My horse will not eat and has some white foam in his mouth. What could be wrong?

Any time a horse is unwilling to eat, there is reason for concern.

With foam coming from his mouth, one of the first problems to consider is choke (a blockage in the esophagus). If the problem does not resolve in an hour, your veterinarian will need to pass a stomach tube to check/resolve the choke.

Other possibilities that need to be considered are colic, respiratory problems, foreign bodies in the mouth/tongue, etc. All these problems are made worse in the …

How toxic is Clematis to horses? Is it toxic all the time or only when it's flowering? Is it palatable to them or is it bitter where they will leave it alone?

In general, horses will avoid plants that are poisonous, provided they have adequate sources of nutrition. It is always best to avoid planting poisonous plants where horses can access them even if it is only occasionally.

Clematis contains irritating substances that cause mouth irritation, excessive salivation and diarrhea if eaten in quantity. Excess diarrhea can lead to dehydration, which can lead to more serious health issues. There is no readily available information on the palatability of clematis. The plant contains …

Do you have information on chigger bites on horses?

When you are riding, you can put petroleum jelly on the coronet area of the horse’s legs to prevent the chiggers from climbing and biting. After they have bitten, there is very little well-known treatment available, other than treating the itch. Contact your veterinarian to see if other appropriate bite remedies are available.…

Is the shrub called a red-tipped photinia poisonous to horses? I would like to plant it close to a fence line, but I'm not sure if it is poisonous.

We are not familiar with any harmful or poisonous effects of red-tipped photinia. However, the shrub is classified as “invasive” in several states. Invasive means that the shrub can “escape” the area where it was planted, with the potential to displace native shrubs, trees, and other vegetation. Also, several university Web sites state that red-tipped photinia is susceptible to diseases, insects, and root issues.
When choosing shrubs and/or trees to place in or near a horse pasture, avoid the following, …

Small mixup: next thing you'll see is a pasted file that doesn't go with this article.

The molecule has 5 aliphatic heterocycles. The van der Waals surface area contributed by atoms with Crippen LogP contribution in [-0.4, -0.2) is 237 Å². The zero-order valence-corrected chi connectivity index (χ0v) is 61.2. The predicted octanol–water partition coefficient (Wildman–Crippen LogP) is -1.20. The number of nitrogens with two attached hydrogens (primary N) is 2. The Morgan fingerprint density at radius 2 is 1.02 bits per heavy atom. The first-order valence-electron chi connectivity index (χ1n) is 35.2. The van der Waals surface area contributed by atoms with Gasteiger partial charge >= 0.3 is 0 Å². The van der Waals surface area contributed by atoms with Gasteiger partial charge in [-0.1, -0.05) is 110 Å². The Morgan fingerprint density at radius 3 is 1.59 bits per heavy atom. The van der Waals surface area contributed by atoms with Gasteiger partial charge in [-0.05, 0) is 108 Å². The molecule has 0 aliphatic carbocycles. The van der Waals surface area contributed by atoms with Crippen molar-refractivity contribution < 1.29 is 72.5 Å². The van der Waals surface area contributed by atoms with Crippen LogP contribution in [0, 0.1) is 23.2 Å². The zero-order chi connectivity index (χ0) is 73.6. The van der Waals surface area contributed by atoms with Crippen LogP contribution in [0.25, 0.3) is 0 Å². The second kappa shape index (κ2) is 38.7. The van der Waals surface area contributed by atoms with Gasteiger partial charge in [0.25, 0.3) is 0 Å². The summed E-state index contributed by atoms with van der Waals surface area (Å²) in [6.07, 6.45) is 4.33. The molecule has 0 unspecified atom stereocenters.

Is equine thrush of the hoof contagious to other horses?

Thrush is an anaerobic bacteria that is not contagious.
The best control for thrush is proper sanitation. Be sure that the horse’s hooves are cleaned daily and that the stall is cleaned daily with removal of wet spots and manure. If the horse is kept in a run-in shed, the area should be cleaned weekly to help minimize the buildup of organic matter. Copper Tox and Thrushbuster work well for treating thrush. Iodine-based products, such as Povidone, are also very …

My horse has a lump under its jaw with no other symptoms of strangles. What else could it be?

The lump could be caused by a number of things. Even though there are no other symptoms of strangles, you may not be able to rule that out. Other possible conditions could be an abscessed tooth or a swollen lymph node that may be caused by some other health condition.
We cannot diagnose these conditions online. We recommend that you contact your veterinarian for a complete assessment. You can provide your veterinarian with good information such as the horse’s vital …

My horse has crusty brownish red stuff forming in his ears. When wiped with a damp cloth it softens and is bloody. The problem seems to be getting worse as the summer progresses. What should I do?

The crusty brownish red stuff in your horse’s ears is likely dried blood, resulting from insects biting/feeding in your horse’s ears. Black flies are often involved in causing the problem. As to solutions, there are several things that can help reduce the biting. First, if your horse is not a show horse, do not clip the hair out of his ears. The hair is there to help keep the insects from easily getting to the skin. Using a fly repellent …

How quickly do paste wormers work to eliminate worms and bots? How can I be sure that worms have been eliminated in my horse?

Different dewormers act in different ways. Some kill the parasites quickly, while others kill more slowly. Also, some dewormers control both adult and immature parasites, while others only control parasites in the intestinal tract. Only the avermectins (ivermectin and moxidectin) control bots.
To determine if the product used is working, have a fecal flotation exam done before deworming and again about 14 days after deworming. There should be at least an 80 to 90% drop in egg count. The reason …

Are persimmons potentially harmful to horses?

The American persimmon can be poisonous to horses. The problem is associated with tannins in the fruit. The tannins can precipitate from the fruit in the stomach and form a sticky mass. This mass can cause ulcers in the stomach and even lead to rupture of the stomach if the horse was to eat a large quantity of the fruit. This can also cause colic due to impaction in the stomach or the small intestine. Signs are colic and weight …

Is there a formula or recipe for making an electrolyte supplement to be given to horses during or after events in hot weather?

Many people think their horse needs electrolytes during the summer. Provided the horse is conditioned properly and is consuming a properly balanced diet, supplemental electrolytes probably are not necessary. However, during extremes of temperature and humidity, the horse may need an electrolyte solution, but it should not be needed or given on a daily basis. If you think a solution is needed, make sure the horse has a choice between the solution and plain water.
A horse that is working …